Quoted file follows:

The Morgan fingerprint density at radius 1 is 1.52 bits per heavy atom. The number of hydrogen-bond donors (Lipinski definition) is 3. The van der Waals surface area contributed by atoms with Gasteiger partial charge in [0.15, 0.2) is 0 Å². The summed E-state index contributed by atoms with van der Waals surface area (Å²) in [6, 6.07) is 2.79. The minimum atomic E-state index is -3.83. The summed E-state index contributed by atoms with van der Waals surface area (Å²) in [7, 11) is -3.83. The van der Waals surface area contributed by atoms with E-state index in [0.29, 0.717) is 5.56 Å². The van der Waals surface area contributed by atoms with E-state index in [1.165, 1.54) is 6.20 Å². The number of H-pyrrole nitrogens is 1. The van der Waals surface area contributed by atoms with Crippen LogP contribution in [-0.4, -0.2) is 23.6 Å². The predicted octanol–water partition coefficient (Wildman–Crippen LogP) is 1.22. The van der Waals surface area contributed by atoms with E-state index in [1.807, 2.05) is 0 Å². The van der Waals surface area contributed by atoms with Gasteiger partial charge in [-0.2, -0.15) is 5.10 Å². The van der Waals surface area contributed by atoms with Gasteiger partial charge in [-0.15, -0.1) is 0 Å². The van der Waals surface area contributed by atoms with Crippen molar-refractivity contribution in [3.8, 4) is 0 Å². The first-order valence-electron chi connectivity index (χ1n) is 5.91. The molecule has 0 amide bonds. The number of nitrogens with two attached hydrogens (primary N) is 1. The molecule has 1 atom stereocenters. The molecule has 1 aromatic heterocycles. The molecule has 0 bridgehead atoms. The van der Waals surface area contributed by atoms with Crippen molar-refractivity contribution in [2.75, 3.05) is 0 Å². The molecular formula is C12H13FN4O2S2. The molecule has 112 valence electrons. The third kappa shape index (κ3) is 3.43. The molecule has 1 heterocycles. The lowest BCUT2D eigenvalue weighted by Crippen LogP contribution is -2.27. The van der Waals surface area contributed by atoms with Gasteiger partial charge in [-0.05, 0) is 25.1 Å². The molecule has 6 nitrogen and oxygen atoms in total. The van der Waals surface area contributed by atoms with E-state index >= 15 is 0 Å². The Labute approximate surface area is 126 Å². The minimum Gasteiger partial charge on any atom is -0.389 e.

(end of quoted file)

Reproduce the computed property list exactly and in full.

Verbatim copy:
The Morgan fingerprint density at radius 1 is 1.52 bits per heavy atom. The number of hydrogen-bond donors (Lipinski definition) is 3. The van der Waals surface area contributed by atoms with Gasteiger partial charge in [0.15, 0.2) is 0 Å². The summed E-state index contributed by atoms with van der Waals surface area (Å²) in [6, 6.07) is 2.79. The minimum atomic E-state index is -3.83. The summed E-state index contributed by atoms with van der Waals surface area (Å²) in [7, 11) is -3.83. The van der Waals surface area contributed by atoms with E-state index in [0.29, 0.717) is 5.56 Å². The van der Waals surface area contributed by atoms with E-state index in [1.165, 1.54) is 6.20 Å². The number of H-pyrrole nitrogens is 1. The van der Waals surface area contributed by atoms with Crippen LogP contribution in [-0.4, -0.2) is 23.6 Å². The predicted octanol–water partition coefficient (Wildman–Crippen LogP) is 1.22. The van der Waals surface area contributed by atoms with E-state index in [1.807, 2.05) is 0 Å². The van der Waals surface area contributed by atoms with Gasteiger partial charge in [-0.2, -0.15) is 5.10 Å². The van der Waals surface area contributed by atoms with Gasteiger partial charge in [-0.15, -0.1) is 0 Å². The van der Waals surface area contributed by atoms with Crippen molar-refractivity contribution in [3.8, 4) is 0 Å². The first-order valence-electron chi connectivity index (χ1n) is 5.91. The molecule has 0 amide bonds. The number of nitrogens with two attached hydrogens (primary N) is 1. The molecule has 1 atom stereocenters. The molecule has 1 aromatic heterocycles. The molecule has 0 bridgehead atoms. The van der Waals surface area contributed by atoms with Crippen molar-refractivity contribution in [2.75, 3.05) is 0 Å². The molecular formula is C12H13FN4O2S2. The molecule has 112 valence electrons. The third kappa shape index (κ3) is 3.43. The molecule has 1 heterocycles. The lowest BCUT2D eigenvalue weighted by Crippen LogP contribution is -2.27. The van der Waals surface area contributed by atoms with Gasteiger partial charge in [-0.05, 0) is 25.1 Å². The molecule has 6 nitrogen and oxygen atoms in total. The van der Waals surface area contributed by atoms with E-state index >= 15 is 0 Å². The Labute approximate surface area is 126 Å². The minimum Gasteiger partial charge on any atom is -0.389 e.